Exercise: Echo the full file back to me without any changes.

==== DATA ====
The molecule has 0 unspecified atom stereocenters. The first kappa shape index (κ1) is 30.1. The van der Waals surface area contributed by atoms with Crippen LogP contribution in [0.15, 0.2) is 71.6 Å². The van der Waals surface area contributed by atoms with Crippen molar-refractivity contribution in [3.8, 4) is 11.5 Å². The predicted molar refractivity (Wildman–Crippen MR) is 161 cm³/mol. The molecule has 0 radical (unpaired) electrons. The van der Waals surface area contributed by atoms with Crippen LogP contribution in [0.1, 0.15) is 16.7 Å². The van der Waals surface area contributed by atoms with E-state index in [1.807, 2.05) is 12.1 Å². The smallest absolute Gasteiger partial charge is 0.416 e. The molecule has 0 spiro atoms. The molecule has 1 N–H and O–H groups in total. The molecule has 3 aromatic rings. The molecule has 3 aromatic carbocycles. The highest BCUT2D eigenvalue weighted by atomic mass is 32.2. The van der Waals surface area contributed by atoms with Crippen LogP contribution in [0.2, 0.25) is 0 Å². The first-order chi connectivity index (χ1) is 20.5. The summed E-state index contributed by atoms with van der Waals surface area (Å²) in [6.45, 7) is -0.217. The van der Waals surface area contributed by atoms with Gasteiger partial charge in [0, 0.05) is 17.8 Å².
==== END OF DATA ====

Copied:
The molecule has 0 unspecified atom stereocenters. The first kappa shape index (κ1) is 30.1. The van der Waals surface area contributed by atoms with Crippen LogP contribution in [0.15, 0.2) is 71.6 Å². The van der Waals surface area contributed by atoms with Crippen molar-refractivity contribution in [3.8, 4) is 11.5 Å². The predicted molar refractivity (Wildman–Crippen MR) is 161 cm³/mol. The molecule has 0 radical (unpaired) electrons. The van der Waals surface area contributed by atoms with Crippen LogP contribution in [0.1, 0.15) is 16.7 Å². The van der Waals surface area contributed by atoms with E-state index in [1.807, 2.05) is 12.1 Å². The smallest absolute Gasteiger partial charge is 0.416 e. The molecule has 0 spiro atoms. The molecule has 1 N–H and O–H groups in total. The molecule has 3 aromatic rings. The molecule has 3 aromatic carbocycles. The highest BCUT2D eigenvalue weighted by atomic mass is 32.2. The van der Waals surface area contributed by atoms with Crippen LogP contribution in [0.2, 0.25) is 0 Å². The first-order chi connectivity index (χ1) is 20.5. The summed E-state index contributed by atoms with van der Waals surface area (Å²) in [6.45, 7) is -0.217. The van der Waals surface area contributed by atoms with Gasteiger partial charge in [0, 0.05) is 17.8 Å².